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travel vaccinations in ireland tropical medical bureau ireland where is tara povey top irish travel blogtravel vaccinations in ireland tropical medical bureau ireland where is tara povey top irish travel blog

I’ll be honest, travel vaccinations are not the most fun part of travelling, but they’re necessary. I’ve had a bit of an issue with needles for years (despite being a pharmacist and having to give flu vaccinations). Every time I get any kind of vaccination my body breaks out into a cold sweat and I look like I’m about to faint. Don’t look at me like that, it’s a common problem! Despite my irrational reaction I always make sure to get vaccinated. If you’re off on a big trip to exotic lands, you’ll need to take into account the possibility of needing some travel vaccinations yourself (no matter how scary that might be). But where’s the best place to get travel vaccinations in Ireland? How do you book an appointment? How do you deal with needle phobia? Well, luckily for you, I’m here to guide you through the whole process from start to finish and hopefully answer all of your questions along the way.

Getting Travel Vaccinations in Ireland – Your Guide

The Importance of Travel Vaccinations

Travel vaccinations are essential in order to prevent you from contracting a tropical disease. They could literally save your life. Nobody wants to arrive in paradise only to be infected with yellow fever the next week. Despite this glaringly obvious positive for travel vaccinations a surprisingly large amount of people either forget or choose not to get vaccinated. However, if you contract a tropical illness while abroad and have to be treated, the majority of travel insurance companies won’t cover the cost of any treatment if you didn’t get vaccinated prior to travelling. Treatment for a tropical disease will likely be expensive and could cut into your holiday time significantly. Also, treatment in certain countries or regions can be hard to get and can sometimes be in less sanitary conditions than we might expect, potentially leading to other infections. Certain travel vaccinations are also a legal requirement for entry into some countries depending on where you are coming from. SO, what I’m trying to say is, just get vaccinated! It’s better for your own peace of mind and that of your family/loved ones. When it’s so easy and relatively budget-friendly to get your travel vaccinations in Ireland, there really is no reason not to.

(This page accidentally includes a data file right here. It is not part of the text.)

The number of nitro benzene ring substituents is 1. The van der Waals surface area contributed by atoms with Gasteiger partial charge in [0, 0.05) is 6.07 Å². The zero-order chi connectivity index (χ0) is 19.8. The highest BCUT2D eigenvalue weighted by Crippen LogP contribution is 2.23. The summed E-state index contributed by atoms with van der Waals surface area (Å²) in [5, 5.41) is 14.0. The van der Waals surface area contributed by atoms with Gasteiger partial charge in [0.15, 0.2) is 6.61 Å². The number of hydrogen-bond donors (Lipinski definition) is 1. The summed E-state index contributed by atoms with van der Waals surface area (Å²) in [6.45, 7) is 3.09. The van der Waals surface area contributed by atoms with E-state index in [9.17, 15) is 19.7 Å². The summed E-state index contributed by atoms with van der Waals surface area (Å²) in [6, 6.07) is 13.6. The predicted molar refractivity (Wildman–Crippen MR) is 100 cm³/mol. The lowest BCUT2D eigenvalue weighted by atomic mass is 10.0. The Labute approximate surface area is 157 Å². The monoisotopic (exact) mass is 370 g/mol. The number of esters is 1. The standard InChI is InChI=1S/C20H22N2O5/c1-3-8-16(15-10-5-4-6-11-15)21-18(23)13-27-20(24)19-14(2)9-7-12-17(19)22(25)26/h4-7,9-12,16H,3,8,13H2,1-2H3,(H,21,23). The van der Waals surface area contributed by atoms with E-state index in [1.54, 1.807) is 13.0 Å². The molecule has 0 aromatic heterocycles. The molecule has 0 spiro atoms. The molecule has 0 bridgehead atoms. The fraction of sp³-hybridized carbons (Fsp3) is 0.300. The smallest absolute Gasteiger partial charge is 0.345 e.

Tropical Medical Bureau Locations in Ireland

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The Tropical Medical Bureau is my #1 choice for my travel vaccinations in Ireland. Established in 1988, the Tropical Medical Bureau is the leading travel medicine clinic in Ireland. Each year they see and treat more than 20,000 patients across the country. They are the 5th largest vaccination clinical group in the world. So you can be sure that you’re in good hands with the TMB. There are plenty of  TMB clinics in Dublin and dotted around the country from Cork to Carlow and more. I got my vaccinations at the Grafton Street clinic in Dublin. Find your nearest TMB clinic here.

Booking Your Appointment

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To book your appointment all you need to do is email or call your chosen Tropical Medical Bureau clinic. You’ll be given an appointment for as soon as possible (the summer months fill up quick). I recommend booking your appointment for at least 5-6 weeks before your departure date. If you’re going somewhere particularly adventurous then 8 weeks might be necessary. This is due to the fact that some vaccinations, such as rabies, are given in a series with weeks between each vaccine. So you might need a second or third appointment after your first. The day before your appointment you will receive a phone call reminding you of your appointment and asking you to arrive 10-15 minutes early in order to fill out paperwork.

How the Appointment Works

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On the day of your appointment with the TMB make sure to wear a loose, ideally short-sleeved, top so that your arm is easily accessible to the nurse for your vaccinations. Once your arrive for your appointment you will be given a form to fill in. The form mainly consists of questions about your medical history and details of what countries you’ll be visiting on your trip. Once you have returned your form you will have a consultation with a doctor. The doctor will take you through all things relating to travel health (vaccinations, malaria, minor ailments, sun protection etc), tailored to your specific travel destinations. Your doctor will recommend which vaccinations (Typhoid, Yellow Fever, Rabies, Hep A etc) you should receive and will also give you a prescription for malaria prophylaxis tablets if necessary. Sometimes your doctor will put other things on the prescription such as re-hydration sachets and an antibiotic cream in case of skin infections. Any further appointments needed for later vaccinations will be scheduled while you are with the doctor. During this consultation you can ask the doctor about any concerns you have. Once you are finished with the consultation you will be directed back into the waiting area. A nurse will then call you into the treatment room for your vaccinations. The vaccinations are administered into your non-dominant arm (for me that’s my left arm). Then after a couple of minutes to make sure you don’t faint, you’re all done. Your vaccination record book will be stamped at reception and you’ll pay your bill there.